But he's wrong. Every moment of these ten months has been a preview of the rest of their lives. Ginny can no longer refuse to see down the tunnel-long years: bearing Harry's children, all named after his sanctified parents and his dead heroes; keeping house and home for him while he bustles up and down the span of England in a job with no end; and losing her one last sliver of independence the day she becomes too old for Quidditch. She will spend a lifetime swathed in the mantle of Mrs. Harry James Potter, dwarfed by his birth and victories and calling, and always, in the eyes of the world, the woman at his side and never the other way around.

"No," she tells him, her grief splintering until she is numb from its shards. "I can't."

Turning him down was the hardest easy thing I've ever had to do.

So what does that make me?

Giving into you was the easiest hard thing I've ever done. You've never exactly been in our good books, you know.

August 13, 2001.

His things are gone. That's all Ginny sees when she opens the door to her flat, twin beats of anticipation throbbing in her wrists. Harry is gone, too.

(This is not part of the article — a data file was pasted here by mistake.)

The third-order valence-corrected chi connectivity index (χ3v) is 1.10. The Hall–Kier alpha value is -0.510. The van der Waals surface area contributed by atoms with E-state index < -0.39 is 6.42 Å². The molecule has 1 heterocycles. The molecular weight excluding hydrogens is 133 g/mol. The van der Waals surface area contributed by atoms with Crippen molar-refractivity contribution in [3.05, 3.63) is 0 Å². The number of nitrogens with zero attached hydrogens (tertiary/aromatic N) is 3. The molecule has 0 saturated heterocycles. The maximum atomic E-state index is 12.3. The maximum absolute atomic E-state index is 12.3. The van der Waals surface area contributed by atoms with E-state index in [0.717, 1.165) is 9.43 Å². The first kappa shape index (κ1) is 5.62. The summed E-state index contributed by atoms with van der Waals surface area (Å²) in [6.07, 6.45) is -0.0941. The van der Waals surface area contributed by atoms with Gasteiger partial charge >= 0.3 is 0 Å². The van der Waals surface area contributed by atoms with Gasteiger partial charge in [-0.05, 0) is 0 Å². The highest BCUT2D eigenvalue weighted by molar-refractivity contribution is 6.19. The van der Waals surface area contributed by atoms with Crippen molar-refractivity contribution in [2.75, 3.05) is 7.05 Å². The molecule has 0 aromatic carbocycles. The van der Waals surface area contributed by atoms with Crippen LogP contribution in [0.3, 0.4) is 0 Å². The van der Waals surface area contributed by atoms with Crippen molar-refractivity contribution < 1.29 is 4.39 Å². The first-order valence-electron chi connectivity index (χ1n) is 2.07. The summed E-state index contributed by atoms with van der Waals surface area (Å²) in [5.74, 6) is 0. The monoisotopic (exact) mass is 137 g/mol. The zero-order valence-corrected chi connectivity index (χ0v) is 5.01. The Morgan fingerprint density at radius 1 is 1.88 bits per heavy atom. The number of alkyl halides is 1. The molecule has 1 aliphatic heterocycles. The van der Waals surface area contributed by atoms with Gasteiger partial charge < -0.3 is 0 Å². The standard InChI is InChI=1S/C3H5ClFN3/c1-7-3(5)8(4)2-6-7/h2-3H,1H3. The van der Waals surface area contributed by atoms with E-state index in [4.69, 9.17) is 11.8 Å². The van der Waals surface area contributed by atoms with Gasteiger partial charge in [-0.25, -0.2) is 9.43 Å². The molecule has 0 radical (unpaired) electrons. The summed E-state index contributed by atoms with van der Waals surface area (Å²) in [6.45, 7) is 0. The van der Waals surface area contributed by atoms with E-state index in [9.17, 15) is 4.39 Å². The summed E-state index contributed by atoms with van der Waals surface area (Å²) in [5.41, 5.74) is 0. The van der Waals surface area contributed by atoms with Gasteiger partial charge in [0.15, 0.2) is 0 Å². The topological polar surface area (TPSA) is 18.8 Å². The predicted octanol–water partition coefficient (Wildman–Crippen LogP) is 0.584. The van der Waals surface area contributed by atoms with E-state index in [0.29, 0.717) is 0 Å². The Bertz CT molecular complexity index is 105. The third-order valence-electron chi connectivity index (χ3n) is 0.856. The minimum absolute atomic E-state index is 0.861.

No more meaningless, meaningful knickknacks; no flannel pyjamas on the towel rack; no motionless posters lovingly preserved in glass frames. Only vast, vacant space remains – just like she wanted, only this is the first time each unsteady (steady) breath has seared from a wish granted.

September 19, 2001.

The merrily wrapped birthday present—a book, of course—feels slick between her sweaty palms. Trying to brace herself for the inevitable, she hesitates on the doorstep of Ron and Hermione's new home, bricked and painted and beautifully ordinary. They're all (her family) waiting inside; she can hear their voices buzzing through the oak door.

Someone clears his throat behind her. Ginny startles and ceases everything – breathing, movement, surely even her heartbeat. Harry looks up at her from the bottom of the stairs, thinner than when she saw him last, green eyes swiping over her once, twice, and then settling somewhere on the vicinity of her throat.

"Hullo," he speaks softly, shifting his weight to tuck his unevenly taped gift securely in the crook of his arm.

Salty warmth burns the back of her eyes. Her throat unknots just enough for her to say, "Hi."

December 24, 2001.

"Mum!" Ron hollers. "He's at it again."

He is Teddy who scampers after his Unka Ron, changing his hair into iridescent shades and a spiky shape that could vaguely be a spider. Mum totters into the living room, levitating a tray of dancing biscuits ahead of her. She pivots her head to follow Teddy's shrieking form dart madly around the living room and sighs. "Teddy, you're scaring your Uncle Ron."